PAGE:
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NGO: Palestinian territory facing 'worsening child protection crisis'

Aug. 17, 2017 5:55 P.M. (Updated: Aug. 17, 2017 8:52 P.M.)
(File)
BETHLEHEM (Ma’an) -- Ahead of World Humanitarian Day, to be marked on August 19th, as the United Nations (UN) prepares a global awareness campaign on the impact of conflict on humanitarian aid workers and the broader civil society, including children and families, the occupied Palestinian territory is facing a “worsening child protection crisis” brought on by 50 years of Israel's military occupation, according to Jennifer Moorehead, director of Save the Children - Palestine.

“Today, there are more than 2 million Palestinian children who face increasing violations of their rights: displacement and forcible transfer, the demolition and destruction of homes and schools, arbitrary arrest and detention, harassment at checkpoints, and frequent violence and intimidation when they are simply trying to reach school, as well as when they are at school,” Moorehead said in a statement Thursday.

Moorehead highlighted the increasing erosion of children’s “basic right to education” in the occupied Palestinian territory, noting that there are more than 50 schools in the West Bank that have pending demolition orders or stop-work orders from the Israeli authorities.

“Just this week the kindergarten and elementary school in the Bedouin community of Abu Nuwar had their solar panels and batteries removed by the Israeli civil administration, limiting the school's ability to function and denying children their basic rights,” the statement said.

According to Save the Children, in 2016 alone, there were “256 education-related violations” documented by UNICEF and Save the Children, affecting the education of 29,230 Palestinian students.

Between January and March 2017, the group documented 24 cases of “direct attacks” against Palestinian schools; many Palestinian students often come under fire from tear gas canisters and sound bombs on their way to school.

In 2016, more than 20,000 pupils lost important school time due to obstructions,such as delays at checkpoints or areas declared closed for Israeli military use, as well as the arrest and detention of children in and around schools, Moorehead said.

In the case of Gaza, where more than two million Palestinians suffer under a crippling Israeli siege, the humanitarian crisis has been exacerbated by an ongoing electricity crisis, that has left Gazans with little more than three to four hours of electricity a day.

“The education sector is facing a crisis of its own,” Moorehead noted, highlighting that 70.4 percent of UNRWA schools and 62.8 percent of schools run by the Ministry of Education operate on a double or triple shift system and are struggling to accommodate such a high number of students.

Moorehead said that as the start of the new school year is just weeks away, the energy shortages “will have a devastating impact on the ability of schools to operate and provide a safe environment for children to learn.”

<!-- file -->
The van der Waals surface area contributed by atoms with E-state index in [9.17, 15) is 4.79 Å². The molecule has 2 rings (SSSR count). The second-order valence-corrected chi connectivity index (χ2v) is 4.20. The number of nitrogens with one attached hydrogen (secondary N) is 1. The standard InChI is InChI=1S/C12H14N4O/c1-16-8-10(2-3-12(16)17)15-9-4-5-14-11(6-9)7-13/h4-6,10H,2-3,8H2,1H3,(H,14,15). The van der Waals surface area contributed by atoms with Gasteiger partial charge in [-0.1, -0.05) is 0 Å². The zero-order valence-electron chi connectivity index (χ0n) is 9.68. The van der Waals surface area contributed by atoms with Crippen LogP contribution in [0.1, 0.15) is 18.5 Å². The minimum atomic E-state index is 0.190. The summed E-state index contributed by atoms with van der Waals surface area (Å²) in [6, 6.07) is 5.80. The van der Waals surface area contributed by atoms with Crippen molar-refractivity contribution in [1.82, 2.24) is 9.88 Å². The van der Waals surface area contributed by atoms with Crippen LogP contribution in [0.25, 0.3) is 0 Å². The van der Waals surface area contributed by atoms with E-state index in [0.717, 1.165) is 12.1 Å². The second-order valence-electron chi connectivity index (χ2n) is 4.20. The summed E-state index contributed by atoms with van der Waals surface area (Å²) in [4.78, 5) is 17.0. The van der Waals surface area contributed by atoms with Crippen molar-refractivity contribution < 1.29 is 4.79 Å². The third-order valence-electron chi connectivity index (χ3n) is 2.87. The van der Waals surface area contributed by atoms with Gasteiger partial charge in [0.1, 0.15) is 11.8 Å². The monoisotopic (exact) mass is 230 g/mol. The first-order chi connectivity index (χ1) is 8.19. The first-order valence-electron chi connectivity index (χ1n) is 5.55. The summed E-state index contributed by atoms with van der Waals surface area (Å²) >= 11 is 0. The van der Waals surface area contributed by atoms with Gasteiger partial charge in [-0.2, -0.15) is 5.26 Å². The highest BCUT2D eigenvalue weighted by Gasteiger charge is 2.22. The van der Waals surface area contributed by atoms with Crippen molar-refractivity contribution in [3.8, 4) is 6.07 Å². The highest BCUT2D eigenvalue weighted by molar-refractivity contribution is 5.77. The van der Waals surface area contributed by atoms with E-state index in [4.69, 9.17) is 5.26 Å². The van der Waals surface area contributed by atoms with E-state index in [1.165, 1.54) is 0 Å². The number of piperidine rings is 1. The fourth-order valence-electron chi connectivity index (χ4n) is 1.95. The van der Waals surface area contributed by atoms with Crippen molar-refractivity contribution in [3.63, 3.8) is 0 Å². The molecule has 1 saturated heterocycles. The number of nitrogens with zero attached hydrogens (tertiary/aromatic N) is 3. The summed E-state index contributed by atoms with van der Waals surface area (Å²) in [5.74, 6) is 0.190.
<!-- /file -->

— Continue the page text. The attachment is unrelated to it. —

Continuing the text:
“Save the Children, along with other agencies and partners, calls upon world leaders to take action to protect children’s inalienable right to safe access to a quality education and to guarantee the special protection afforded to children in areas of conflict,” she said.

“We call upon all duty bearers and world leaders to address the growing child protection risks in the education sector; to support and endorse the Safe Schools Declaration and the related Guidelines for Protecting Schools and Universities from Military use; and to take concrete and immediate steps towards the demilitarisation of school spaces so that children have safe access to education.”

In a June report, the Palestinian Ministry of Information said that some 12,000 Palestinian children were detained by Israel in the span of 17 years, adding that the overwhelming majority of them were beaten or tortured while in Israeli custody, handcuffed, blindfolded, and forced to confess to charges in the absence of a lawyer or guardian.

In addition to the violence inflicted by Israeli forces, the ministry of Information deplored the effect of the decaying economic situation across the occupied Palestinian territory, particularly in the besieged Gaza Strip, on Palestinian children, forcing many children to drop out of school and join the labor market.

Quoting a 2013 report by the Palestinian Central Bureau of Statistics, the ministry stated that 4.1 percent of Palestinians between the ages of 10 and 17 were in the work force, while a more recent report by the Palestinian Ministry of Labor estimated that 102,000 Palestinian minors were working.

The Ma’an Development Center -- which is not related to Ma’an news agency -- has attributed the significant rate of child labor to poor conditions in Palestinian schools, particularly in rural areas of the occupied West Bank, where severe shortages of supplies and funding , as well as the long distances children need to travel to attend class, push many to drop out.

The Ministry of Information, meanwhile mentioned the case of Palestinian children in occupied East Jerusalem, 85 percent of whom live under the poverty line, who face a 40 percent drop-out rate in high schools, notably due to an estimated shortage of 1,000 classrooms in the city.

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